Howard `ignored common sense' in Bulger case

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The Independent Online
Coupons in the Sun newspaper rather than expert social inquiry reports led to the Home Secretary's "unlawful" decision to fix 15-year minimum sentences on the two schoolboy killers of the Liverpool toddler Jamie Bulger, the High Court was told yesterday.

Michael Howard's decision to make examples of the two 10 year-old boys - punishing them "in a blaze of publicity" as if they were adults - "flew in the face of common sense and the penal code of every civilised society", said Edward Fitzgerald QC.

Mr Howard should have put the cut-out coupons from the Sun, in which readers urged whole life sentences to be imposed, in the bin, said Mr Fitzgerald.

Instead, he should have called for social inquiry, psychiatric and other relevant reports. Not only did he ignore a requirement of both domestic and international law to consider the boys' backgrounds, he also ignored all mitigation on their behalf, said Mr Fitzgerald.

"No other country would have a situation such as this where a child as young as 10 can have a punitive sentence imposed by a politician," he said. The boys should be entitled to a regular review of their detention, he argued.

After recent clashes between Mr Howard and top judges over crime and punishment, the QC argued that sentencing was a matter for the judiciary - not the executive.

Mr Fitzgerald was launching a judicial review on behalf of Jon Venables and Robert Thompson of the Home Secretary's decision. The two boys were just ten-and-a-half, when three years ago they abducted two-year-old Jamie from a shopping precinct and killed him on an isolated railway line in Walton, Liverpool.

They were sentenced "to be detained at Her Majesty's pleasure" - the indeterminate and compulsory sentence for juvenile killers.

But their trial judge, Mr Justice Morland, recommended that they should serve a minimum eight-year "tariff" - the proportion of their sentence which reflects punishment and deterrence, before they can be considered for parole.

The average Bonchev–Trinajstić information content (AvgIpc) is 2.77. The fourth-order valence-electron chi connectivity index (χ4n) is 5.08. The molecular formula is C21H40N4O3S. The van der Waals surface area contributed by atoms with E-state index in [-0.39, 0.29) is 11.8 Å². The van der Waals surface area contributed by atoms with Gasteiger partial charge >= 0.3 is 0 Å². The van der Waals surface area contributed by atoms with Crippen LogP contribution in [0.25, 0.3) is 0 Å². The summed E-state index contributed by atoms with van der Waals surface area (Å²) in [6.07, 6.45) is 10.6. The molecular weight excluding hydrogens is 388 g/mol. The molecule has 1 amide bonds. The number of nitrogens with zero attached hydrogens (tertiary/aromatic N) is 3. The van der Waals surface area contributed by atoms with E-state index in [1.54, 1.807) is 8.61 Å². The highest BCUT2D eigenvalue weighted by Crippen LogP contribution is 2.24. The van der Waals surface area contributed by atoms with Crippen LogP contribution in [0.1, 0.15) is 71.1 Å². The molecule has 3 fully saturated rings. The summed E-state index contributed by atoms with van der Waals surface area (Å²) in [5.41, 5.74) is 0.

Lord Chief Justice Taylor, the most senior judge, recommended a 10-year tariff, but the Home Secretary, who makes the final decision, ruled that it should be 15 years.

Mr Fitzgerald said there was no challenge to the correctness of the convictions for what was "a horrifying crime" and both accepted responsibility for the tragic death of their victim. Nor was there any challenge to the need to detain the children for as long as was necessary to protect the public - however long that proved to be.

He told Lord Justice Pill and Mr Justice Newman that what was at issue was that Mr Howard's tariff decision unlawfully centred on "retribution and deterrence".

Mr Fitzgerald argued they had no place for children as young as 10, who were only just past the age of criminality - an age far lower that most other countries.

It ignored the fact that the children would mature and change and ignored statistics which showed that children rarely killed.

He knew of no other cases this century where a child killer had been as young as Venables and Thompson and one as young as 14 emerged only about once every five years.

"It's quite clear that this sort of crime is committed because of some aberration or problem in the young child."

"Who are you deterring?" asked Mr Fitzgerald. "Other children of 10?"

He maintained Mr Howard had no right to consider petitions, some gathered by Jamie Bulger's own family, calling for harsh minimum sentences. Of 22,630 letters received by the minister, 21,281 were Sun coupons urging the imposition of whole life sentences.

He said they were not expert evidence but merely representations from one section of the community.

"What are the consequences of that. Should legal aid be made available for detainees to conduct their own opinion polls? Any judge would throw them in the bin," he said.

Mr Howard is contesting the case, which continues today.

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